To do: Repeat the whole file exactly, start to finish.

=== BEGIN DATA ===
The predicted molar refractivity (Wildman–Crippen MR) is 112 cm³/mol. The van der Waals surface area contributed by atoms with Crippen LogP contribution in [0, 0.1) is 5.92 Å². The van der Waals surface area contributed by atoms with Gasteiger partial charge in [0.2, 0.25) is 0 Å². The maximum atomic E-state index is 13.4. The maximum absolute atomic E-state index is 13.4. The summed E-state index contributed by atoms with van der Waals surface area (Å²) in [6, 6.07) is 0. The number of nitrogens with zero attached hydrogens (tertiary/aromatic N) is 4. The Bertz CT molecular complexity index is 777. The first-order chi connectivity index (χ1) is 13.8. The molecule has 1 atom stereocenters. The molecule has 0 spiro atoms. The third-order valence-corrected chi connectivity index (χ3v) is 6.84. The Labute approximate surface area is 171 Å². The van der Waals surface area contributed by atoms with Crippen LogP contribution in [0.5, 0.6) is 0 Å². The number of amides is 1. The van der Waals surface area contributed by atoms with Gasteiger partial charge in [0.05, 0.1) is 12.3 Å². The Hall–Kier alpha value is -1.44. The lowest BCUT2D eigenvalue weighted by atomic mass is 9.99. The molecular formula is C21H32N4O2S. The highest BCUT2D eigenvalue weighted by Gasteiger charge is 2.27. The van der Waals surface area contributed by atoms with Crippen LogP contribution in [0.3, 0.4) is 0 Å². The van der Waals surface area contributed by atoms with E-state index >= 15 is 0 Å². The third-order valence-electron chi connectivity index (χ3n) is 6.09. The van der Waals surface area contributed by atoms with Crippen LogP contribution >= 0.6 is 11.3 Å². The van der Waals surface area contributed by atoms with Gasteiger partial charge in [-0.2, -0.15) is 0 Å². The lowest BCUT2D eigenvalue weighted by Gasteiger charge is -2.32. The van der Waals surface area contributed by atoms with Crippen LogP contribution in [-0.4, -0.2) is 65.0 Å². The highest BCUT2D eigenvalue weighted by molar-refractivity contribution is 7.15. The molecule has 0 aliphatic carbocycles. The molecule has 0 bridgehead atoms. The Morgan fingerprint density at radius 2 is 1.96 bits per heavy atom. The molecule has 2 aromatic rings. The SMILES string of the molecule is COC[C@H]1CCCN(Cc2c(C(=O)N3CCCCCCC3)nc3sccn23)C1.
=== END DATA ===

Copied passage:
The predicted molar refractivity (Wildman–Crippen MR) is 112 cm³/mol. The van der Waals surface area contributed by atoms with Crippen LogP contribution in [0, 0.1) is 5.92 Å². The van der Waals surface area contributed by atoms with Gasteiger partial charge in [0.2, 0.25) is 0 Å². The maximum atomic E-state index is 13.4. The maximum absolute atomic E-state index is 13.4. The summed E-state index contributed by atoms with van der Waals surface area (Å²) in [6, 6.07) is 0. The number of nitrogens with zero attached hydrogens (tertiary/aromatic N) is 4. The Bertz CT molecular complexity index is 777. The first-order chi connectivity index (χ1) is 13.8. The molecule has 1 atom stereocenters. The molecule has 0 spiro atoms. The third-order valence-corrected chi connectivity index (χ3v) is 6.84. The Labute approximate surface area is 171 Å². The van der Waals surface area contributed by atoms with Crippen LogP contribution in [0.5, 0.6) is 0 Å². The number of amides is 1. The van der Waals surface area contributed by atoms with Gasteiger partial charge in [0.05, 0.1) is 12.3 Å². The Hall–Kier alpha value is -1.44. The lowest BCUT2D eigenvalue weighted by atomic mass is 9.99. The molecular formula is C21H32N4O2S. The highest BCUT2D eigenvalue weighted by Gasteiger charge is 2.27. The van der Waals surface area contributed by atoms with Crippen LogP contribution in [0.3, 0.4) is 0 Å². The van der Waals surface area contributed by atoms with E-state index >= 15 is 0 Å². The third-order valence-electron chi connectivity index (χ3n) is 6.09. The van der Waals surface area contributed by atoms with Crippen LogP contribution >= 0.6 is 11.3 Å². The van der Waals surface area contributed by atoms with Gasteiger partial charge in [-0.2, -0.15) is 0 Å². The lowest BCUT2D eigenvalue weighted by Gasteiger charge is -2.32. The van der Waals surface area contributed by atoms with Crippen LogP contribution in [-0.4, -0.2) is 65.0 Å². The highest BCUT2D eigenvalue weighted by molar-refractivity contribution is 7.15. The molecule has 0 aliphatic carbocycles. The molecule has 0 bridgehead atoms. The Morgan fingerprint density at radius 2 is 1.96 bits per heavy atom. The molecule has 2 aromatic rings. The SMILES string of the molecule is COC[C@H]1CCCN(Cc2c(C(=O)N3CCCCCCC3)nc3sccn23)C1.